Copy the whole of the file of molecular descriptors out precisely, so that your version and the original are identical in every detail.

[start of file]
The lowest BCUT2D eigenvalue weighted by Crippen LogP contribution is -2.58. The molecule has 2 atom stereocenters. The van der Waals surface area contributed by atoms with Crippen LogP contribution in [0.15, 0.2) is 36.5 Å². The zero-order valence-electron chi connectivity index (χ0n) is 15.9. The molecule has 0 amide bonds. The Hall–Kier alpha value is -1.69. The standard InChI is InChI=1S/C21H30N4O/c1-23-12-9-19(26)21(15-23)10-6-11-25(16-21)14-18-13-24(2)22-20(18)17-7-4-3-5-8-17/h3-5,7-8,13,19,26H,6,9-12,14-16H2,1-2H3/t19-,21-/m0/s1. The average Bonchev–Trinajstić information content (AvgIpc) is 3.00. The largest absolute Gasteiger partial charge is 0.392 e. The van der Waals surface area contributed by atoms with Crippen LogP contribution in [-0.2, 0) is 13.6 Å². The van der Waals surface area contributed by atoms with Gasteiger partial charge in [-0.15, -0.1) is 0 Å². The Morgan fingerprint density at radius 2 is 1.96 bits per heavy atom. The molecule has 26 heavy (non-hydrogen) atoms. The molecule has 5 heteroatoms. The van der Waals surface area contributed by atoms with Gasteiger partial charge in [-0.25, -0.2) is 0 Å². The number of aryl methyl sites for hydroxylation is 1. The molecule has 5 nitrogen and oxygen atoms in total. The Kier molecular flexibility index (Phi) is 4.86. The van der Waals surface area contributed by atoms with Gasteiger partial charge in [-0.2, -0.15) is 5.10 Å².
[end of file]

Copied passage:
The lowest BCUT2D eigenvalue weighted by Crippen LogP contribution is -2.58. The molecule has 2 atom stereocenters. The van der Waals surface area contributed by atoms with Crippen LogP contribution in [0.15, 0.2) is 36.5 Å². The zero-order valence-electron chi connectivity index (χ0n) is 15.9. The molecule has 0 amide bonds. The Hall–Kier alpha value is -1.69. The standard InChI is InChI=1S/C21H30N4O/c1-23-12-9-19(26)21(15-23)10-6-11-25(16-21)14-18-13-24(2)22-20(18)17-7-4-3-5-8-17/h3-5,7-8,13,19,26H,6,9-12,14-16H2,1-2H3/t19-,21-/m0/s1. The average Bonchev–Trinajstić information content (AvgIpc) is 3.00. The largest absolute Gasteiger partial charge is 0.392 e. The van der Waals surface area contributed by atoms with Crippen LogP contribution in [-0.2, 0) is 13.6 Å². The van der Waals surface area contributed by atoms with Gasteiger partial charge in [-0.15, -0.1) is 0 Å². The Morgan fingerprint density at radius 2 is 1.96 bits per heavy atom. The molecule has 26 heavy (non-hydrogen) atoms. The molecule has 5 heteroatoms. The van der Waals surface area contributed by atoms with Gasteiger partial charge in [-0.25, -0.2) is 0 Å². The number of aryl methyl sites for hydroxylation is 1. The molecule has 5 nitrogen and oxygen atoms in total. The Kier molecular flexibility index (Phi) is 4.86. The van der Waals surface area contributed by atoms with Gasteiger partial charge in [-0.2, -0.15) is 5.10 Å².